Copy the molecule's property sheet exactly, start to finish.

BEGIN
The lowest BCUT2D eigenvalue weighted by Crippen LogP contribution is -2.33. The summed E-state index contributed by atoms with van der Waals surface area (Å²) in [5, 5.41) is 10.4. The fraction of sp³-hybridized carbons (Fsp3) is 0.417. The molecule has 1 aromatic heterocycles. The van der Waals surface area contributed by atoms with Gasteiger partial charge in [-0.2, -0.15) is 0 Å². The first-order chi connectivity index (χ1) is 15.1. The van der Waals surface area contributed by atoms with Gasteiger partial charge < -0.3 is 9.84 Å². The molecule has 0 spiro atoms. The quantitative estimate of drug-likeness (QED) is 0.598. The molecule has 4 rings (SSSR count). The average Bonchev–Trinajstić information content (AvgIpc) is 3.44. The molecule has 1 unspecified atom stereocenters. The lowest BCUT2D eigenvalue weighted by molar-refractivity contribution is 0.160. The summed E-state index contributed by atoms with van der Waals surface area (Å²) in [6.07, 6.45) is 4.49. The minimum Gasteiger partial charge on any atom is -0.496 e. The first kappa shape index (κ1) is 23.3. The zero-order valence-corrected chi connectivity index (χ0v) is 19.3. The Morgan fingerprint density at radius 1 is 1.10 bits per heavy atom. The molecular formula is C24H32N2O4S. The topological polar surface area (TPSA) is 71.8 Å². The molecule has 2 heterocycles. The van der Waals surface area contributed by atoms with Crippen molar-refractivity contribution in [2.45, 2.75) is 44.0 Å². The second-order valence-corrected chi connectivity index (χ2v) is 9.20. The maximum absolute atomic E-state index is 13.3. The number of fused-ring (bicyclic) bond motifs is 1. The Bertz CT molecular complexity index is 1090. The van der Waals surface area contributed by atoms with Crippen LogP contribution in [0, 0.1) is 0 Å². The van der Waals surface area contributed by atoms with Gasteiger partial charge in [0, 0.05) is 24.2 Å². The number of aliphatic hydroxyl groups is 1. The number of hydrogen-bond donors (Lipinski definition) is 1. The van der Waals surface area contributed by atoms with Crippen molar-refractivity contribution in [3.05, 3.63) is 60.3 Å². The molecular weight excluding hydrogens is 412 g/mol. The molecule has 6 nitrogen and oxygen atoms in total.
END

The lowest BCUT2D eigenvalue weighted by Crippen LogP contribution is -2.33. The summed E-state index contributed by atoms with van der Waals surface area (Å²) in [5, 5.41) is 10.4. The fraction of sp³-hybridized carbons (Fsp3) is 0.417. The molecule has 1 aromatic heterocycles. The van der Waals surface area contributed by atoms with Gasteiger partial charge in [-0.2, -0.15) is 0 Å². The first-order chi connectivity index (χ1) is 15.1. The van der Waals surface area contributed by atoms with Gasteiger partial charge < -0.3 is 9.84 Å². The molecule has 0 spiro atoms. The quantitative estimate of drug-likeness (QED) is 0.598. The molecule has 4 rings (SSSR count). The average Bonchev–Trinajstić information content (AvgIpc) is 3.44. The molecule has 1 unspecified atom stereocenters. The lowest BCUT2D eigenvalue weighted by molar-refractivity contribution is 0.160. The summed E-state index contributed by atoms with van der Waals surface area (Å²) in [6.07, 6.45) is 4.49. The minimum Gasteiger partial charge on any atom is -0.496 e. The first kappa shape index (κ1) is 23.3. The zero-order valence-corrected chi connectivity index (χ0v) is 19.3. The Morgan fingerprint density at radius 1 is 1.10 bits per heavy atom. The molecular formula is C24H32N2O4S. The topological polar surface area (TPSA) is 71.8 Å². The molecule has 2 heterocycles. The van der Waals surface area contributed by atoms with Crippen molar-refractivity contribution in [2.45, 2.75) is 44.0 Å². The second-order valence-corrected chi connectivity index (χ2v) is 9.20. The maximum absolute atomic E-state index is 13.3. The number of fused-ring (bicyclic) bond motifs is 1. The Bertz CT molecular complexity index is 1090. The van der Waals surface area contributed by atoms with Crippen LogP contribution in [0, 0.1) is 0 Å². The van der Waals surface area contributed by atoms with Gasteiger partial charge in [0, 0.05) is 24.2 Å². The number of aliphatic hydroxyl groups is 1. The number of hydrogen-bond donors (Lipinski definition) is 1. The van der Waals surface area contributed by atoms with Crippen molar-refractivity contribution in [3.05, 3.63) is 60.3 Å². The molecular weight excluding hydrogens is 412 g/mol. The molecule has 6 nitrogen and oxygen atoms in total.